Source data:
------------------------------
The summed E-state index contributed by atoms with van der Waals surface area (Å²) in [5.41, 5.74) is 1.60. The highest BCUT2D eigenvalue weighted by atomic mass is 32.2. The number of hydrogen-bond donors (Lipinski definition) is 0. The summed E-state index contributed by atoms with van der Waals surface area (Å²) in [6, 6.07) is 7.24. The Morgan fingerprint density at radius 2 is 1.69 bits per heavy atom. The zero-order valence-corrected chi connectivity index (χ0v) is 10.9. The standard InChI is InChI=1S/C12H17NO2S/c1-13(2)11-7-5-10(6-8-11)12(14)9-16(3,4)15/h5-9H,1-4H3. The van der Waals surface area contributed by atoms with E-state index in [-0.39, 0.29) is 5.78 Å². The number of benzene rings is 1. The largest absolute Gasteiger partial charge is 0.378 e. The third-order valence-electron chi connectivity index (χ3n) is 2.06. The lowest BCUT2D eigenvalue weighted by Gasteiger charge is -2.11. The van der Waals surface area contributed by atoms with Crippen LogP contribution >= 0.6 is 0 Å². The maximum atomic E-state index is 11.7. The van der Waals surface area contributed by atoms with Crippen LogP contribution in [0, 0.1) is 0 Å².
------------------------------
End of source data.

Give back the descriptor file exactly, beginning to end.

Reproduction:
The summed E-state index contributed by atoms with van der Waals surface area (Å²) in [5.41, 5.74) is 1.60. The highest BCUT2D eigenvalue weighted by atomic mass is 32.2. The number of hydrogen-bond donors (Lipinski definition) is 0. The summed E-state index contributed by atoms with van der Waals surface area (Å²) in [6, 6.07) is 7.24. The Morgan fingerprint density at radius 2 is 1.69 bits per heavy atom. The zero-order valence-corrected chi connectivity index (χ0v) is 10.9. The standard InChI is InChI=1S/C12H17NO2S/c1-13(2)11-7-5-10(6-8-11)12(14)9-16(3,4)15/h5-9H,1-4H3. The van der Waals surface area contributed by atoms with E-state index in [-0.39, 0.29) is 5.78 Å². The number of benzene rings is 1. The largest absolute Gasteiger partial charge is 0.378 e. The third-order valence-electron chi connectivity index (χ3n) is 2.06. The lowest BCUT2D eigenvalue weighted by Gasteiger charge is -2.11. The van der Waals surface area contributed by atoms with Crippen LogP contribution >= 0.6 is 0 Å². The maximum atomic E-state index is 11.7. The van der Waals surface area contributed by atoms with Crippen LogP contribution in [0, 0.1) is 0 Å².